Today we’ll begin looking at the seven gifts of the Holy Spirit by examining the gift of wisdom. Wisdom is God-given knowledge, not learned from books, that provides us with a more intimate and joyful insight into God and His mysteries. This gift enables us to better know God and divine things. It can be illustrated by the words of Jesus when He states, “I give praise to you, Father, Lord of heaven and earth, for although you have hidden these things from the wise and the learned you have revealed them to the childlike.” (Mt 11:25) In other words, there is a type of revelation that no amount of studying can produce as it is directly infused into our soul by God. It allows simple souls to “see with the eyes of God”.
The concept of a heavenly wisdom can further be seen in scripture where James contrasts it with earthly wisdom,” Who among you is wise and understanding? Let him show his works by a good life in the humility that comes from wisdom. But if you have bitter jealousy and selfish ambition in your hearts, do not boast and be false to the truth. Wisdom of this kind does not come down from above but is earthly, unspiritual, demonic. For where jealousy and selfish ambition exist, there is disorder and every foul practice. But the wisdom from above is first of all pure, then peaceable, gentle, compliant, full of mercy and good fruits, without inconstancy or insincerity. (James 3:13-17)
St. Augustine tells us, ”Wisdom is the knowledge of Divine things.” It allows us to “see things from God’s perspective”. In his book, The Three Ages of the Interior Life, R. Garrigou-Lagrange writes, “The gift of wisdom, the principle of a living contemplation that directs action, enables the soul to taste the goodness of God, to see it manifested in all events, even in the most painful, since God permits evil only for a higher good, which we shall see later and which it is sometimes given us to glimpse on earth.” The gift of wisdom enables us to better understand how God will often allow crosses to enter our lives in order to bring about a greater good. We may not comprehend exactly what the greater good is, but we will be more inclined to trust God’s judgment.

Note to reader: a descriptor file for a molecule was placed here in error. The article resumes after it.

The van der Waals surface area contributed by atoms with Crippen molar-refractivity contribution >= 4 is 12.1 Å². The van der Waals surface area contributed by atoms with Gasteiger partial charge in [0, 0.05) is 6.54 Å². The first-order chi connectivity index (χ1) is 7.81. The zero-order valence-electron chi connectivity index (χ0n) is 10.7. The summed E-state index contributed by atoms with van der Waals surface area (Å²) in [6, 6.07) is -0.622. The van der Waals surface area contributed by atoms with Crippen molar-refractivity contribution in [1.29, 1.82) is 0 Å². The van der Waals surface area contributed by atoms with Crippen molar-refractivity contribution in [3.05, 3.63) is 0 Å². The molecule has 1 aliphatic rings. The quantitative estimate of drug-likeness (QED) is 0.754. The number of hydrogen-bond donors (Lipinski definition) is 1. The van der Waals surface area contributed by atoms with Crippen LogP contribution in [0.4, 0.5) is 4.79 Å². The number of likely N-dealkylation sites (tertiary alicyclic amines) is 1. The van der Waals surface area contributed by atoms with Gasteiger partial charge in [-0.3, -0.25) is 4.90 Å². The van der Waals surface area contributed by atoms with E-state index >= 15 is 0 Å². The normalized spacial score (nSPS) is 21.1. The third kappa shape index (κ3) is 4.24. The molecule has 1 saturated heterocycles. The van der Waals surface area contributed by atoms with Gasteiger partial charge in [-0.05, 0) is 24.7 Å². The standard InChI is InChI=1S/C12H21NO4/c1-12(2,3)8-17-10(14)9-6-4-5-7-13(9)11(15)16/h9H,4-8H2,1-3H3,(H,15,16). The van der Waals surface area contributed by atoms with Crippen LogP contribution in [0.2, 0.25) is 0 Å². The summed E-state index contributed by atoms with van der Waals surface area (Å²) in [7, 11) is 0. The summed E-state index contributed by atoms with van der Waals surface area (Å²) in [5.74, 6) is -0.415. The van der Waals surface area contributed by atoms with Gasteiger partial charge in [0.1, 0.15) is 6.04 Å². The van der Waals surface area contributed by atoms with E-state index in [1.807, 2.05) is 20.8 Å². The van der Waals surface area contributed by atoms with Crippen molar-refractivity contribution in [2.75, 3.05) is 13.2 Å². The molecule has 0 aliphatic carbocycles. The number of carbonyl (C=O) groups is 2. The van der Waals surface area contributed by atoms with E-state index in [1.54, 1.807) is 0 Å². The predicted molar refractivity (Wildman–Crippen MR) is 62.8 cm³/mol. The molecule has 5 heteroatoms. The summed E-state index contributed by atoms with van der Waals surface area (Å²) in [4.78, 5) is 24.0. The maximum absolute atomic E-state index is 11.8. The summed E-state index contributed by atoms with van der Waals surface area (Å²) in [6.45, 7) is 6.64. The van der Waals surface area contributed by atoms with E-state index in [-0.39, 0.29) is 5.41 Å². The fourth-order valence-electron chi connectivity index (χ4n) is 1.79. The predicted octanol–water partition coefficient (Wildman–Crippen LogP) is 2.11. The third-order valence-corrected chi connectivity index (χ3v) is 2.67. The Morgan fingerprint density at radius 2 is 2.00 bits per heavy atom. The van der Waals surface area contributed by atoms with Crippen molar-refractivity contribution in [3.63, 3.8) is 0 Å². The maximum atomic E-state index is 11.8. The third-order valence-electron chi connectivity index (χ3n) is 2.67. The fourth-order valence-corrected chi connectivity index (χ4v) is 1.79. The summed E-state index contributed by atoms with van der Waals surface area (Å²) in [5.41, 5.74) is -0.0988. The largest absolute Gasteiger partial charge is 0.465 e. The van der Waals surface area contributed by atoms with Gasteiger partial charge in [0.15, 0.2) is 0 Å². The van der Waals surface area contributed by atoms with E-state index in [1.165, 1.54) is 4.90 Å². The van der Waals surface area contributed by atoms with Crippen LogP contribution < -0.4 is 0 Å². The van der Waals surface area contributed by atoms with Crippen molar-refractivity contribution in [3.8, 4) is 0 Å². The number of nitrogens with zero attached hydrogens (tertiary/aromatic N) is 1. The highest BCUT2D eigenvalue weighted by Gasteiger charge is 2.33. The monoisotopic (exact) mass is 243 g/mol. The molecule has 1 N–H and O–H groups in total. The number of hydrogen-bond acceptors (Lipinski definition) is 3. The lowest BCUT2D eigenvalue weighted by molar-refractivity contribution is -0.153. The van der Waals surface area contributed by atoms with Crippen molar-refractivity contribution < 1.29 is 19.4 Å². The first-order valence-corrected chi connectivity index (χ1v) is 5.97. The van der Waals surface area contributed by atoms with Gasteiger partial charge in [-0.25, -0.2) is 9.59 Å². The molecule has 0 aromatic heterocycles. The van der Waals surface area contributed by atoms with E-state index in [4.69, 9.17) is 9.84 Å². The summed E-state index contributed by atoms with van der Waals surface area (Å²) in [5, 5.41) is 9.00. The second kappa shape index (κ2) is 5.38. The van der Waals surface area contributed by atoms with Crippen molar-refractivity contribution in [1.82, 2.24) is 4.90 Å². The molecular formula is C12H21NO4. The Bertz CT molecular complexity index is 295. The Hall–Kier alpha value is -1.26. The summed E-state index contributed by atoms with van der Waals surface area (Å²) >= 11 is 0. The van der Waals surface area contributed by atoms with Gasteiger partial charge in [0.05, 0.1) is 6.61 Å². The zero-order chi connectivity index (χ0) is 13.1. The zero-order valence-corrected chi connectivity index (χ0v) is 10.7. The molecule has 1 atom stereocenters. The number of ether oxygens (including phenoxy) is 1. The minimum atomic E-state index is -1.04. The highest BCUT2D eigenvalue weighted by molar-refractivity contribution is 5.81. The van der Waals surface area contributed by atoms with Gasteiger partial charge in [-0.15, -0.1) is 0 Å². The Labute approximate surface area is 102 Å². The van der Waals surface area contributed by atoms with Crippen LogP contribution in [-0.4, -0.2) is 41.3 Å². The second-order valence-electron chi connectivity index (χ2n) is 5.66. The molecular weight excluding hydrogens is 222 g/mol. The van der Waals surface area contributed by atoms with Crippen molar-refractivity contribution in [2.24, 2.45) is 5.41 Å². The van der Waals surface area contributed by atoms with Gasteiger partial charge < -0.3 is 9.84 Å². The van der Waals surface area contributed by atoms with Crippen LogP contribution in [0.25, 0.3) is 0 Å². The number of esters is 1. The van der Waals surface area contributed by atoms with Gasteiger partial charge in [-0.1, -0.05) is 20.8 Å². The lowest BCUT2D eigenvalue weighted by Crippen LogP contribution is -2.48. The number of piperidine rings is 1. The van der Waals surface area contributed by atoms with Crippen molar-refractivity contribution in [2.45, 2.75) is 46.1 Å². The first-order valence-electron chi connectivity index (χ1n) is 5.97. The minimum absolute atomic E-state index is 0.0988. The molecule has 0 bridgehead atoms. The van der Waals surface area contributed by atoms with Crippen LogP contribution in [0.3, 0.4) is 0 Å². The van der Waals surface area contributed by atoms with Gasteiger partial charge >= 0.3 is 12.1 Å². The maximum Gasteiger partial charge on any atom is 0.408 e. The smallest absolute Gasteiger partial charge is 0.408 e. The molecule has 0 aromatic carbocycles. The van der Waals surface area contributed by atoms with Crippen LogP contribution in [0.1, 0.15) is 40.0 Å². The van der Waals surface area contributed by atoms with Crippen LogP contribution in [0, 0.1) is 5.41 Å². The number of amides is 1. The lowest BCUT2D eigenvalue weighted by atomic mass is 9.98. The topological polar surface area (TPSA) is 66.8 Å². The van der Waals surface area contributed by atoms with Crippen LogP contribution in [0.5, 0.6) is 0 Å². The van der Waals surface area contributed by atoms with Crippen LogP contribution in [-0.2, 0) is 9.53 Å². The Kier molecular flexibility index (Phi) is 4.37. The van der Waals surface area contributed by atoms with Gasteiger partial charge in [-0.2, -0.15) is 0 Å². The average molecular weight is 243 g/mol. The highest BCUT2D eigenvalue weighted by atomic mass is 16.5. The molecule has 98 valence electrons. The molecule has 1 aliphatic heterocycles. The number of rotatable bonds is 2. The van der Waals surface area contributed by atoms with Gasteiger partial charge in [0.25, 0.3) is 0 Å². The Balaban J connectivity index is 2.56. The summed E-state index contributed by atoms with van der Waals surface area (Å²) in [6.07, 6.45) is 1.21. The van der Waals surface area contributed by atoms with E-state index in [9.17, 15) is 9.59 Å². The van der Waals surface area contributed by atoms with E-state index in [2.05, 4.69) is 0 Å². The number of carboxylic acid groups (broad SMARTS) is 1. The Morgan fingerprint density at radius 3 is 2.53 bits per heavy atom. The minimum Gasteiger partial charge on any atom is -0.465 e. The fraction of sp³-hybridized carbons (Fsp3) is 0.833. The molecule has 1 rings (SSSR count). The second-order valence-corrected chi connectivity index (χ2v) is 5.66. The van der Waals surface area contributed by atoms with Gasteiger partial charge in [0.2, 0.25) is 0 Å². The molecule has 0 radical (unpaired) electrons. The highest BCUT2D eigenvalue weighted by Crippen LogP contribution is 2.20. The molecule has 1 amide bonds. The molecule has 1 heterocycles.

The saints teach us that wisdom is closely related to the virtue of charity. Therefore, the more one loves God, the more capable they are of receiving this gift. And the more that the gift of wisdom increases in the soul, the more capable of loving God one becomes.
We’ll end with a prayer by St. Thomas Aquinas, asking God for an increase in the gift of wisdom: Lord, give me wisdom, the companion of Your throne, that it may ever be with me and labor with me, so that I may know what is acceptable to You, Lord God. Who is there that can know Your meaning unless You give wisdom and send Your Holy Spirit from on high.